10-year yield tops 5%
Debt prices sink on comments by Fed's Kohn and retail sales data pushing benchmark to highest level in four years, dollar edges lower.

NEW YORK (CNNMoney.com) - Treasury prices slid Thursday ahead of the holiday weekend, pushing up the yield on the 10-year note above 5 percent for the first time in four years as investors speculated that the Fed was not done with its rate hike campaign.

The 10-year Treasury note fell 15/32 to 95-26/32 to yield 5.04 percent, up from 4.98 late Wednesday and its highest since June 2002. Bond prices and yields move in opposite directions.

Ten-year yields have surged as much as 70 basis points, from lows to highs, in the past three months as investors see the Fed raising short-term rates more than originally expected and market players have unwound bets for the yield curve to flatten.

The 30-year bond slipped 27/32 to 91-20/32 to yield 5.11 percent, up from 5.06 percent in the previous session. On Friday, the yield rose above five percent for the first time since December 2004.

The five-year note fell 8/32 to yield 4.97 percent. The two-year note was down two ticks, yielding 4.95 percent.

Speaking in Oklahoma City Thursday, Fed Governor Donald Kohn said that capacity utilization and the unemployment rate were running in ranges that have previously been linked with inflation.

Bond traders fear inflation since it erodes the value of the fixed income investment.

His comments added to speculation that the central bank will have to continue its rate hike campaign to keep the economy from overheating and rein in inflationary pressure.

Analysts added the likelihood of future rate hikes forced investors to think twice before buying in.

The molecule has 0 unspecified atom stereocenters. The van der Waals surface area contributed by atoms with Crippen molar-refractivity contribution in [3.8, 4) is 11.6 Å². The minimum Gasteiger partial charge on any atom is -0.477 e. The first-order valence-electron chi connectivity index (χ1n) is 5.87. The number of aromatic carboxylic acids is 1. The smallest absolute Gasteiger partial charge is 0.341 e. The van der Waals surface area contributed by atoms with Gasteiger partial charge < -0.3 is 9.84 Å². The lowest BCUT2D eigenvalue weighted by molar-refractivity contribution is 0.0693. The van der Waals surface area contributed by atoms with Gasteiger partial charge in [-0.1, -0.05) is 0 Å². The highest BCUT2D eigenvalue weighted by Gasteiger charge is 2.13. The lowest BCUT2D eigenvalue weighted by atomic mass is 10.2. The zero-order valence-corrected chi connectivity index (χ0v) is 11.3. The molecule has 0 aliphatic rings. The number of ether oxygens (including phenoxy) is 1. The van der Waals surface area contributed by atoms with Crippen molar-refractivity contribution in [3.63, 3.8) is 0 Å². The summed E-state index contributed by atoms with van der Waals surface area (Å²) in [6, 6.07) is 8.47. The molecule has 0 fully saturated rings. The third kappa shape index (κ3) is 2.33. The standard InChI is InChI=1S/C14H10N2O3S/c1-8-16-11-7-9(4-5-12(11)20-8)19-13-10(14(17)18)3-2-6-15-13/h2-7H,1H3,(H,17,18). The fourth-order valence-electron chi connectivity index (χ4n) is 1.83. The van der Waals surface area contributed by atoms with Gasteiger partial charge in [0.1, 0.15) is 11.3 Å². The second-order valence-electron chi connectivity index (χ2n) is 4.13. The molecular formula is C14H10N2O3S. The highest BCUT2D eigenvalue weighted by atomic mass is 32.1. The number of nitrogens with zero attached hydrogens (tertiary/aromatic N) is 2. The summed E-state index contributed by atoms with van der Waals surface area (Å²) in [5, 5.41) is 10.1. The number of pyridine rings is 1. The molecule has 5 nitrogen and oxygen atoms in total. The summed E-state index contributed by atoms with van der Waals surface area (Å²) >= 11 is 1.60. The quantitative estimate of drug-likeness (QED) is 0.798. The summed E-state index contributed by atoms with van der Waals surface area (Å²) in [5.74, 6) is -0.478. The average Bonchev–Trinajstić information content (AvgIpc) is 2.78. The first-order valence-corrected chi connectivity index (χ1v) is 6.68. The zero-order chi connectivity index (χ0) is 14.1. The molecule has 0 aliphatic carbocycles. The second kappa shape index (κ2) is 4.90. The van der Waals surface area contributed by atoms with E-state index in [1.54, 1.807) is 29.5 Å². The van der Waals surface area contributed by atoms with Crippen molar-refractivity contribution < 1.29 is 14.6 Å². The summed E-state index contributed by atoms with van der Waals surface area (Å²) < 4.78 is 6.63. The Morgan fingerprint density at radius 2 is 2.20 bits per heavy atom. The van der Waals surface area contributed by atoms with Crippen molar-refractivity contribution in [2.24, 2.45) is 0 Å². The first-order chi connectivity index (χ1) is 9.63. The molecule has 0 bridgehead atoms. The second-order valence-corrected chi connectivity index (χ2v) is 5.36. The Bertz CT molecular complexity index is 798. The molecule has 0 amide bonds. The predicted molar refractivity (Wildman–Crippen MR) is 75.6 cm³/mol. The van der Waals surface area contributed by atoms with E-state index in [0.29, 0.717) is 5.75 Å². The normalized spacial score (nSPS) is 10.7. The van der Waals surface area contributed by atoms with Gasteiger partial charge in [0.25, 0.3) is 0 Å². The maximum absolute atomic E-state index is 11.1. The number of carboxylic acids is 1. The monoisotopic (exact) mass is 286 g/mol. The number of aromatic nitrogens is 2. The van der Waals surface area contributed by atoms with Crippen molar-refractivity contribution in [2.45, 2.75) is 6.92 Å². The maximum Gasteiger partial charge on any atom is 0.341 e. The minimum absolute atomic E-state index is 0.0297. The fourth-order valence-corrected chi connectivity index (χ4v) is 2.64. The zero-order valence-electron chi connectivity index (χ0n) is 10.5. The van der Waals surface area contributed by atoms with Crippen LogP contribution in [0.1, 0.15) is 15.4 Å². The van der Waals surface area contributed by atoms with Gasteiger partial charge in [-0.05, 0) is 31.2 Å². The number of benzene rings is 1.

"Most bond investors believe on a global level that buying bonds today will mean jumping in at a time when bond market yields are expected to go higher in the short to medium term," Matthew Smith, vice president of Smith Affiliated Capital told Reuters.

Earlier in the session, investors took their lead from the March retail sales data, which rebounded moderately from a poor showing in the previous month, helped by an increase in automobile purchases, the Census Bureau reported.

Investors believe strong economic data could support the case for more rate rises from the Fed after a widely expected increase to five percent in May.

Since June 2004, the Federal Reserve has raised interest rates to 4.75 percent from a four-decade low of one percent.

Investors were largely unfazed by an increase in the number of jobless claims and a surprising dip in import prices. A separate report showed a slight gain in consumer sentiment so far this month.

Bond markets will be closed for the Good Friday holiday.

In currency trading, the dollar fell slightly against the euro and the yen. The euro bought $1.2108, up slightly from $1.2107 late Wednesday, while the dollar bought 118.46, down slightly from 118.54 in the previous session.

-- from staff and wire reports


Long-term bond market rates are finally rising. How far will they go? Click hereTop of page

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